WpW: Using LSCache for WP with Scheduled Posts

May 17th, 2017 by LSCache 6 Comments

Welcome to the first installment of WordPress Wednesday!

Today we’re going to be talking about Scheduled Posts. In particular, we’ll be discussing why your scheduled posts may not appear on time if you have LiteSpeed Cache (or another caching solution) installed.

So you’ve installed LiteSpeed Cache, and your WordPress site is zipping along beautifully. But there is a problem: the cache is interfering with the cron, and your scheduled posts are being published late.

Some WordPress features, including post scheduling, rely on WP-Cron to work properly. When your site is fully-cached (whether through our plugin or some other means), WP-Cron can be prevented from running. Read on to learn why this is, and how to configure your system so that Wp-Cron, Scheduled Posts, and LiteSpeed Cache can all live together in harmony.

There are many reasons why you might want to schedule a post. Maybe you are going on vacation, but you want there to be a steady stream of new content published to your blog while you are gone. Maybe you like to have all of your content posted on a Monday, but you like to do the actual writing on Fridays. Maybe your audience expects a daily post at a consistent 6am on weekdays, but you enjoy sleeping in until 9 some mornings.

Whatever the reason, when you schedule your posts for a particular time, you would like them to actually post at that time!

Sometimes, though, scheduled posts and caching don’t get along.

The key to understanding why, is in the WordPress cron.

You might expect that a cron job, scheduled to run at 6am, would fire as soon as the system clock hits 6am. WP-Cron, though, isn’t tied to the system clock. It is triggered by visitor requests. If your small blog sits there quietly attracting no visitors for four hours, then your WP-Cron job is not going to be triggered until your first visitor shows up, four hours later.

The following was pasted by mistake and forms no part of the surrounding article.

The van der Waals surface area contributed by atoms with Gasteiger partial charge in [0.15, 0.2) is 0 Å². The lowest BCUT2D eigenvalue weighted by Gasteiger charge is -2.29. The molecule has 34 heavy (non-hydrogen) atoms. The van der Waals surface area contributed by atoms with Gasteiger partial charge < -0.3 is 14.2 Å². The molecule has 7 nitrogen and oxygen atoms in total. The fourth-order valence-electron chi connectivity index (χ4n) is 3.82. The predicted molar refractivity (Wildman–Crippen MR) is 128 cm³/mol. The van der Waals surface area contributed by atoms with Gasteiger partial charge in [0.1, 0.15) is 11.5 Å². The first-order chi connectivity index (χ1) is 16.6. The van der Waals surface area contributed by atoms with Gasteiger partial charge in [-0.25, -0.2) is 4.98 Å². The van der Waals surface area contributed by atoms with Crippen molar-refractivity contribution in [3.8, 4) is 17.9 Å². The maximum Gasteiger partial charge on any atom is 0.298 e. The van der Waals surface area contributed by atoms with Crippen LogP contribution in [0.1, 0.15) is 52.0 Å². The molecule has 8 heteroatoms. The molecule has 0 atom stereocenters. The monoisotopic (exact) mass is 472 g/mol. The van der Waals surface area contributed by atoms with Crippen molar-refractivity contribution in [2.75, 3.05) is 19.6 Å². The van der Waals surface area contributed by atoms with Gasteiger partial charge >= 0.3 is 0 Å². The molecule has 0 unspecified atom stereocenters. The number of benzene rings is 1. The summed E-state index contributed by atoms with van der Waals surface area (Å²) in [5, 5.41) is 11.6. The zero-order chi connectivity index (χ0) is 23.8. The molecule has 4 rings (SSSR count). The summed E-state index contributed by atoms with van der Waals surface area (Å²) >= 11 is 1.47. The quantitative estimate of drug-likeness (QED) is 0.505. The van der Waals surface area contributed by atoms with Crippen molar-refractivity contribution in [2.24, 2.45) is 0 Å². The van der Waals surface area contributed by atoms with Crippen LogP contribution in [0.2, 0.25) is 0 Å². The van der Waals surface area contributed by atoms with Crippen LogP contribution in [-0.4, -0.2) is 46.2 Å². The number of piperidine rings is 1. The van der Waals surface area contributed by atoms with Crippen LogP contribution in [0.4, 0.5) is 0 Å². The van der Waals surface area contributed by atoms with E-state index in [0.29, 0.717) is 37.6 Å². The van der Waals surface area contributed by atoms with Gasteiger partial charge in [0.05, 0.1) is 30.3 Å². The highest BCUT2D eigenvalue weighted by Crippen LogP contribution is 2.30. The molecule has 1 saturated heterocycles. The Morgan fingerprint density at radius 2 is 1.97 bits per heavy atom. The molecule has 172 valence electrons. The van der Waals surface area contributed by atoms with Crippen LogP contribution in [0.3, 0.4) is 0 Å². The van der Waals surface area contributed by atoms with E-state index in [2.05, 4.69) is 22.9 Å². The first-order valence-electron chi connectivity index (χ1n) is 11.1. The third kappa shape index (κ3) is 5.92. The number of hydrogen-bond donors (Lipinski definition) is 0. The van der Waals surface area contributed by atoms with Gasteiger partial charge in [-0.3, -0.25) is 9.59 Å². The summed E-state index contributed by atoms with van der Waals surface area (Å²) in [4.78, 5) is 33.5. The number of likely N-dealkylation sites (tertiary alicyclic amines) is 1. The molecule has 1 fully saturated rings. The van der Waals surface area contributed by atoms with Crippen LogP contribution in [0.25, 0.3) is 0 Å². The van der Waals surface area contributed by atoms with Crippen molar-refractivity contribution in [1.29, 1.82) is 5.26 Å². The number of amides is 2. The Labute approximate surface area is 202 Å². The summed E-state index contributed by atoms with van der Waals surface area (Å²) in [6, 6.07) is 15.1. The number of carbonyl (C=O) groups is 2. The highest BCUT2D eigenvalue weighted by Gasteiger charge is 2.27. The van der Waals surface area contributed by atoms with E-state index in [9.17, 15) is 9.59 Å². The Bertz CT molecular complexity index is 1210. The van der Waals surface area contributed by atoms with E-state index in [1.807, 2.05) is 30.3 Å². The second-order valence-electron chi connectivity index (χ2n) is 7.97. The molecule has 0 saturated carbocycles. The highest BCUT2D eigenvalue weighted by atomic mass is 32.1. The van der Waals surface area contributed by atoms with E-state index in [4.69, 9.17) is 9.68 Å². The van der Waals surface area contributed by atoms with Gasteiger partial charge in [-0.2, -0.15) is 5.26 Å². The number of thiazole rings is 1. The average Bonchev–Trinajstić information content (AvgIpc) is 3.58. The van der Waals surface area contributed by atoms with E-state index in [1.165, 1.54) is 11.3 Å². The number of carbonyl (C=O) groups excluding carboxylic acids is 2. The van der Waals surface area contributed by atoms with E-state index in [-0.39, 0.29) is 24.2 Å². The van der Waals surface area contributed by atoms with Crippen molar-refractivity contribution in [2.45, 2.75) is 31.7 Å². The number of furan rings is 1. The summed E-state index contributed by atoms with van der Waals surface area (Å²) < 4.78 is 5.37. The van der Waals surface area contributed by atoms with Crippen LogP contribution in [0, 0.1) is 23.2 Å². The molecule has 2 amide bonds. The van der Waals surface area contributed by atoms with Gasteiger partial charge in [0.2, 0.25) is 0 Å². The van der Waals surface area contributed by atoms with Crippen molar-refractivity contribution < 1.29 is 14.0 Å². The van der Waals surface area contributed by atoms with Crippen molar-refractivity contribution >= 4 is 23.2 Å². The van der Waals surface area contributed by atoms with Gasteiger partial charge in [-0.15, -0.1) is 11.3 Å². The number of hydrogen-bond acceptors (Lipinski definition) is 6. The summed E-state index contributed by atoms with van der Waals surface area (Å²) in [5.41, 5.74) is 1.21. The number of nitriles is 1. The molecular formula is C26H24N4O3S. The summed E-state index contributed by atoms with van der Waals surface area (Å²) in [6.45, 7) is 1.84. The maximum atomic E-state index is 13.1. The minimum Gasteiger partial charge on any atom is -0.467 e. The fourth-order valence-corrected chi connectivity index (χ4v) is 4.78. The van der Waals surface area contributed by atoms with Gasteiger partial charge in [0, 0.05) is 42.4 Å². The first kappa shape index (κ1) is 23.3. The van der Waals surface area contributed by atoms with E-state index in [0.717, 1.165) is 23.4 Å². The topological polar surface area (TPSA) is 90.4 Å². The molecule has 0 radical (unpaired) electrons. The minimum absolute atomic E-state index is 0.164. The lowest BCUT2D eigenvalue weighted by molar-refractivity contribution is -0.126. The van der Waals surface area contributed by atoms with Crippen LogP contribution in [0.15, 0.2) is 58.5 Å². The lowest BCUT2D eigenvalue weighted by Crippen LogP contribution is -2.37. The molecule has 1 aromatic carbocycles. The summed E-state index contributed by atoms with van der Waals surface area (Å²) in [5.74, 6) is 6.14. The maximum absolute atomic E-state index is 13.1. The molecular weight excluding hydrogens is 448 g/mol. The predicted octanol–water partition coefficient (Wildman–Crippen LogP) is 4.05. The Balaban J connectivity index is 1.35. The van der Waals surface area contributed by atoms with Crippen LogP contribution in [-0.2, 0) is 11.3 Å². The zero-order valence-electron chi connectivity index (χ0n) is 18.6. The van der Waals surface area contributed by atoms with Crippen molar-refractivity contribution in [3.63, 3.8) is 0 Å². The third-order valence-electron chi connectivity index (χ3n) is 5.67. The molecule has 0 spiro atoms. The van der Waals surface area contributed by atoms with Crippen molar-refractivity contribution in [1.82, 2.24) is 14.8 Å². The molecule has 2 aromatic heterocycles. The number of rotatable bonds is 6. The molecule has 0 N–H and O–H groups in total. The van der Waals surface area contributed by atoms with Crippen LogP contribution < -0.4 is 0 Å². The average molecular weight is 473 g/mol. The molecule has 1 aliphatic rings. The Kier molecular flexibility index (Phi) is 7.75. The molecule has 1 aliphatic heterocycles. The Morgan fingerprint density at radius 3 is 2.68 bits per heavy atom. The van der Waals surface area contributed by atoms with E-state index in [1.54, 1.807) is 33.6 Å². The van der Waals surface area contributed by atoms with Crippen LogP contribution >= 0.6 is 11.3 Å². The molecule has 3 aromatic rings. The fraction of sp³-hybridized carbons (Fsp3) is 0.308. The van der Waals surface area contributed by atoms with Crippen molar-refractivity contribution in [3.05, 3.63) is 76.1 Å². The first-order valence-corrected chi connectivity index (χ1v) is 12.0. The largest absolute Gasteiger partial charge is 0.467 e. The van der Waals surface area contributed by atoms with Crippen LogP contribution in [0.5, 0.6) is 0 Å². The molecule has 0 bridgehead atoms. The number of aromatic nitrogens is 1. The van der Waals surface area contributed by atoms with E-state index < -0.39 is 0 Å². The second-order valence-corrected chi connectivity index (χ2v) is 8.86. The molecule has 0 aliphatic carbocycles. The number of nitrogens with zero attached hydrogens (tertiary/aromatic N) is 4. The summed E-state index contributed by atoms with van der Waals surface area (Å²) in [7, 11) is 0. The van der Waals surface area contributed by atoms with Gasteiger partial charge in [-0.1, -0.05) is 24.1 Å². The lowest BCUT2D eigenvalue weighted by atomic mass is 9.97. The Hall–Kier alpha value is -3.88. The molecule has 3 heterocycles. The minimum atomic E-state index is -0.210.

On the other hand, if you have a reasonable amount of traffic, and no cache enabled, your cron jobs will be triggered pretty close to their specified times, and you’re not likely to notice if they’re delayed by a minute or so.

Now think about how LiteSpeed and other caches work. When your blog pages are cached, there is no reason to invoke WordPress to do any work. No matter how busy your blog may be, WP remains idle while the cache serves pages to your visitors. And with LiteSpeed Cache, which can do accurate purging by triggered events, public TTL may be set to a really long time. Even a busy site could appear idle for 24 hours or even a week! This is excellent, desired behavior from a site-performance perspective (It’s true – check it out), but it can be a problem when your publishing schedule relies on WP-Cron.

If WordPress doesn’t wake up, neither does its cron. This is what causes scheduled posts to publish late.

So what can we do to make the cache and the cron play nice?

In order to make sure that WP-Cron runs regularly on cached sites, you can manually schedule a server-level cron job to invoke wp-cron.php at your ideal interval. Here’s how:

To force WP-Cron to check itself every 15 minutes, enter crontab -e at the command-line prompt, and add the following line to the file: